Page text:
Big Tech’s Broken Promises: Which Path Will You Choose?
By Design is a fortnightly letter reaching ~170,000 people following the Prototypr publication. Written by Sophie Clifton-Tucker, we unearth unheard voices, and break down the barriers in design and development.
Tech giants like Facebook, Google, Apple and Amazon idle along in the background of most of our online interactions, slyly listening in on our everyday lives. Earlier in July, Kashmir Hill found it almost impossible to remove them from her life in an experiment she ran on tech site Gizmodo, which was later picked up by The Guardian. As consumers, we’re evidently swept along for the ride by big tech and there’s not much we can do. But as designers and product people, we do have a choice on the work we do: the path to environmentally-friendly, sustainable tech, or the path to profit… but can those paths intersect at some point?
Hot off the Press
🗺 Slow Ways: Google Maps is a great tool… if you’re in a car. There’s been many a time where selecting ‘walking’ has led me into a dodgy part of town. Or up to a brick wall.
“We live in a time when our phones will show us the quickest route to almost anywhere — if we are driving, that is. Walking? Well, that’s a different matter.” — david sillito for BBC News
Google Maps’ foot routes aren’t necessarily the best routes. Geographer Daniel Raven-Ellison is offering a solution; a new map created by volunteers during lockdown to show the best walking routes between all of Britain’s main towns. Are you an avid walker? Perhaps you can join the 9,999 other people needed in order to test out the routes on this new ‘slow map’.
🔋 No Charger — Sustainability or Profit Margins?: A million tonnes of external power supplies are made each year. And how much of that winds its way into landfill? I’ll give you a clue: It’s a lot. In a bid to reduce e-waste (or is it?) and reduce the company’s carbon emissions by 2 million metric tonnes, Apple is supposedly doing away with chargers and EarPods — that is, unless you’re in France, where it’s illegal to not include some form of hands-free headset with a fine of €75,000 for not doing so.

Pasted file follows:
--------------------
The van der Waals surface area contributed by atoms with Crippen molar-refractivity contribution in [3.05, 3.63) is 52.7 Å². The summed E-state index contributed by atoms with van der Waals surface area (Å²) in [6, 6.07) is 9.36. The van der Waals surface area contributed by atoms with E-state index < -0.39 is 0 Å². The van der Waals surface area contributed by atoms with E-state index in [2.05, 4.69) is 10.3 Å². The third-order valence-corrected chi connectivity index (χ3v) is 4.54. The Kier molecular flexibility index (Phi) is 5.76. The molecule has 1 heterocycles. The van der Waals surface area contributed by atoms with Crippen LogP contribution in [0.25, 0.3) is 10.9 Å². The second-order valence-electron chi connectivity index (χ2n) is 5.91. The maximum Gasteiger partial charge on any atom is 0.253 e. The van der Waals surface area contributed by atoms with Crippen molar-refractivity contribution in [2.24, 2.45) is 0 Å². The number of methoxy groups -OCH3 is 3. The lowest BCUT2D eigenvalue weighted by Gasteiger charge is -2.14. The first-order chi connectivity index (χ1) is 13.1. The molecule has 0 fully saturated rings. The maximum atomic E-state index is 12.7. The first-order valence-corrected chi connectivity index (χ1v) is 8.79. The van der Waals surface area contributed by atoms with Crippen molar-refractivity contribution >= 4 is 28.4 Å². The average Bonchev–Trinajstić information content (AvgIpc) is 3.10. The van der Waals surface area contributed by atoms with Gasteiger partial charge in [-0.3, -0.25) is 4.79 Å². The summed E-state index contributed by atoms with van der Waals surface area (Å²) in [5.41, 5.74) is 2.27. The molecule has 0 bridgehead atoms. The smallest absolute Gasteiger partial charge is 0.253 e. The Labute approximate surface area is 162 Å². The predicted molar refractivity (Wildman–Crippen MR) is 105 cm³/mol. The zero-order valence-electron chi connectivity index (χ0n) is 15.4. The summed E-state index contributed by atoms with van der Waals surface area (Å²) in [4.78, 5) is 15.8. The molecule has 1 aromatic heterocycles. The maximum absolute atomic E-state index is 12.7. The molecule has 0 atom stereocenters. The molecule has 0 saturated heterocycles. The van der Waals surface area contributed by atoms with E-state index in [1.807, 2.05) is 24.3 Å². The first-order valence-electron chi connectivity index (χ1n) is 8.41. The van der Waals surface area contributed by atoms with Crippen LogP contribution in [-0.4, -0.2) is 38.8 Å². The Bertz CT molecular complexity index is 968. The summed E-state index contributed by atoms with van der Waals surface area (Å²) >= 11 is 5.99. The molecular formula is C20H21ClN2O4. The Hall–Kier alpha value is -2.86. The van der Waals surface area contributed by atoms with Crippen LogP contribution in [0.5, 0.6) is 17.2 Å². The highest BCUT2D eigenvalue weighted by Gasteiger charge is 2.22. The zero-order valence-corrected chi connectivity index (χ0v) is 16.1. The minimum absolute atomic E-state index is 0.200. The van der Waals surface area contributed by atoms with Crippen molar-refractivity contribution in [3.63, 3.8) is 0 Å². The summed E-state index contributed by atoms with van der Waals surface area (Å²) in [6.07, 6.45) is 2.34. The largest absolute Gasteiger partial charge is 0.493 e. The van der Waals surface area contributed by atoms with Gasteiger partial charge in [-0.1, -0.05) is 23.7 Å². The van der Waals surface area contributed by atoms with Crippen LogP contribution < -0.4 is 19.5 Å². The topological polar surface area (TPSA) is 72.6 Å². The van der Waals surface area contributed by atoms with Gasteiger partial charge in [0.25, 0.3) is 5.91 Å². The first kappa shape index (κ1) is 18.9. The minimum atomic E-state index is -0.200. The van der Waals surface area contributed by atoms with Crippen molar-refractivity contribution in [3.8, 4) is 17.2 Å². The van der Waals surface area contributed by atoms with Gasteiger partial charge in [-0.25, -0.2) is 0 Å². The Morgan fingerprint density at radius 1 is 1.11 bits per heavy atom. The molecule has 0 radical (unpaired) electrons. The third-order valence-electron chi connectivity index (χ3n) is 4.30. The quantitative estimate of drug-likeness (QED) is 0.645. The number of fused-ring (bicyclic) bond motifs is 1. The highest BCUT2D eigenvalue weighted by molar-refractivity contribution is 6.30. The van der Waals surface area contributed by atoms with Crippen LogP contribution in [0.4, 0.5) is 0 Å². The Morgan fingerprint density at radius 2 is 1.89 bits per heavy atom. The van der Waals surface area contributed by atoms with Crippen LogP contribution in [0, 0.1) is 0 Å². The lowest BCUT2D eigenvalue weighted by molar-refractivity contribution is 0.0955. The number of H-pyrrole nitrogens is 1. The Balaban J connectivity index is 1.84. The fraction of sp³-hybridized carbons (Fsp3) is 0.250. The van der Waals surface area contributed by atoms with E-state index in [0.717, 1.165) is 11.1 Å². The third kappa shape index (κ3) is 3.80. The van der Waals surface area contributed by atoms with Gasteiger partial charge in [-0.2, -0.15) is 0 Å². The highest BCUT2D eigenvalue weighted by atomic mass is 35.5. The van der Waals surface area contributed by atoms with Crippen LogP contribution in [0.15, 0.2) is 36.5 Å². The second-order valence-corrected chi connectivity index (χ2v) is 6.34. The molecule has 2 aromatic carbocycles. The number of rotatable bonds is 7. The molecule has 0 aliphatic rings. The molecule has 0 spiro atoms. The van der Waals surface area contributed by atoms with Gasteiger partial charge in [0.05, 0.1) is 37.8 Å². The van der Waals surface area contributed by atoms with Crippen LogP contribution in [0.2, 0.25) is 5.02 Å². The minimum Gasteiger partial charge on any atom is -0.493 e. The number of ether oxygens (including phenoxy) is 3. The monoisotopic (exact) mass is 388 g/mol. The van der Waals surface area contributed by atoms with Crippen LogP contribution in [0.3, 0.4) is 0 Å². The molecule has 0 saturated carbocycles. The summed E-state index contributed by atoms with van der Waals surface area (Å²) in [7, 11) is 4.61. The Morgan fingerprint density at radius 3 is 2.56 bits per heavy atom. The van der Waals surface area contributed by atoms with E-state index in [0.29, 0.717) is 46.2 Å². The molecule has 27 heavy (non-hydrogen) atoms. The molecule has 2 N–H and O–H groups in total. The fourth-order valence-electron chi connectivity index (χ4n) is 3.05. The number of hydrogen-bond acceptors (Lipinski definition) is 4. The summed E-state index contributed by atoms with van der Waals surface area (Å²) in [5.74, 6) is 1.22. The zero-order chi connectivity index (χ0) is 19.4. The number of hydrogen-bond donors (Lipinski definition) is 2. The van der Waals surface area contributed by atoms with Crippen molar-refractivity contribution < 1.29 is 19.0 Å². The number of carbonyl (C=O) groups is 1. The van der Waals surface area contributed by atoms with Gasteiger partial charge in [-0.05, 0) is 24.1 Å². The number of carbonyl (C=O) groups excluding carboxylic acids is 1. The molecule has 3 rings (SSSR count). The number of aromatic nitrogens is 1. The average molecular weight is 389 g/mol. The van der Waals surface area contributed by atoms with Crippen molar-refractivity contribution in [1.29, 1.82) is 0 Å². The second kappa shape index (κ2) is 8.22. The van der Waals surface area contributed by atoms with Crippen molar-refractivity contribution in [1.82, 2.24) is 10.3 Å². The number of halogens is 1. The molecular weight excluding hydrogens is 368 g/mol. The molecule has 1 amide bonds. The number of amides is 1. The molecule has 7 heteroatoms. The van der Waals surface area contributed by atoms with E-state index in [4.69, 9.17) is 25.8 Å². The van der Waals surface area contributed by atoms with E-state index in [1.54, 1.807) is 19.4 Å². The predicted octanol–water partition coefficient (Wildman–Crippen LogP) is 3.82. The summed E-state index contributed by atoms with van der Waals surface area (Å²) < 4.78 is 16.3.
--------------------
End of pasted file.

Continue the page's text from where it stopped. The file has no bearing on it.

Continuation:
But let’s be quite honest; Apple’s primary concern has never been the environment. They are known for being green-fingered for an entirely different reason altogether. M.G. Siegler spills the T as he compiles a list of more likely reasons, in order of importance, and they include: boosting profit margins (necessary after the inevitable drop of investing in new technology such as 5G), decreasing shipping costs, transitioning us iSheep into the world of wireless charging, and… okay, for the environment, at least a little bit.
In hot pursuit (or is it in the lead?) of Apple, Samsung will also reportedly be omitting chargers with some phones as from next year.
↩️ Medium U-Turn — To Distribute, or Not to Distribute?: Medium have always professed that “It is free to publish on Medium, your content is always yours, and we will host it for free, indefinitely. This applies whether or not you choose to make money by putting your articles behind the Medium paywall or make them completely free”. So you had a choice. But it was Hobson’s choice, as forgoing the paywall meant Medium wouldn’t distribute your article — and what’s the point in that?!
Medium have since done an about-turn: All posts are now eligible for further distribution across Medium, whether they are paywalled or not, so when you publish, you’ll only need to decide whether you want your post to be eligible to earn money through our Partner Program, which anyone can join (subject to availability by country). I don’t know about you, but I haven’t been this confused since Boris told me to go to work whilst working from home. (For all our non-Brits, Google the spectacle that is ‘BoJo’ for that reference.) That being said, this is undoubtedly a positive move — bravo, Medium!